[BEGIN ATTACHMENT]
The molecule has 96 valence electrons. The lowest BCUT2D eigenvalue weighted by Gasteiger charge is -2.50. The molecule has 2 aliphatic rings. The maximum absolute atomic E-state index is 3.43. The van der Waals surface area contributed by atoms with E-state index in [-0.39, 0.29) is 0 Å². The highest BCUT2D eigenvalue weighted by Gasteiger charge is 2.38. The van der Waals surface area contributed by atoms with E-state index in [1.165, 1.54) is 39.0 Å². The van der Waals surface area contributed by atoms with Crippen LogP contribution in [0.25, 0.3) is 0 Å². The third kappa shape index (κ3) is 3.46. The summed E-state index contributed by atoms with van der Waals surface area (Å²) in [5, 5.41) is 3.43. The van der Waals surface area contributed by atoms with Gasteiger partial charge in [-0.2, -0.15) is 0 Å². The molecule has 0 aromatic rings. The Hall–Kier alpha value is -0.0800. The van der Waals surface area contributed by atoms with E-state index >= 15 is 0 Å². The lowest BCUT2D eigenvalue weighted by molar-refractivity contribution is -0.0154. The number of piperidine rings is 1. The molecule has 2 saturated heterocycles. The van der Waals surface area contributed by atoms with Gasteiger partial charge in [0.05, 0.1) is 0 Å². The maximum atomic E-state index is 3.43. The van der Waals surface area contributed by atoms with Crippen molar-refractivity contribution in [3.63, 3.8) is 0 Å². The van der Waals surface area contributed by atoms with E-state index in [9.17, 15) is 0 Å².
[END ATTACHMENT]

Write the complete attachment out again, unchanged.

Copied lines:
The molecule has 96 valence electrons. The lowest BCUT2D eigenvalue weighted by Gasteiger charge is -2.50. The molecule has 2 aliphatic rings. The maximum absolute atomic E-state index is 3.43. The van der Waals surface area contributed by atoms with E-state index in [-0.39, 0.29) is 0 Å². The highest BCUT2D eigenvalue weighted by Gasteiger charge is 2.38. The van der Waals surface area contributed by atoms with E-state index in [1.165, 1.54) is 39.0 Å². The van der Waals surface area contributed by atoms with Crippen LogP contribution in [0.25, 0.3) is 0 Å². The third kappa shape index (κ3) is 3.46. The summed E-state index contributed by atoms with van der Waals surface area (Å²) in [5, 5.41) is 3.43. The van der Waals surface area contributed by atoms with Gasteiger partial charge in [-0.2, -0.15) is 0 Å². The molecule has 0 aromatic rings. The Hall–Kier alpha value is -0.0800. The van der Waals surface area contributed by atoms with E-state index >= 15 is 0 Å². The lowest BCUT2D eigenvalue weighted by molar-refractivity contribution is -0.0154. The number of piperidine rings is 1. The molecule has 2 saturated heterocycles. The van der Waals surface area contributed by atoms with Gasteiger partial charge in [0.05, 0.1) is 0 Å². The maximum atomic E-state index is 3.43. The van der Waals surface area contributed by atoms with Crippen molar-refractivity contribution in [3.63, 3.8) is 0 Å². The van der Waals surface area contributed by atoms with E-state index in [9.17, 15) is 0 Å².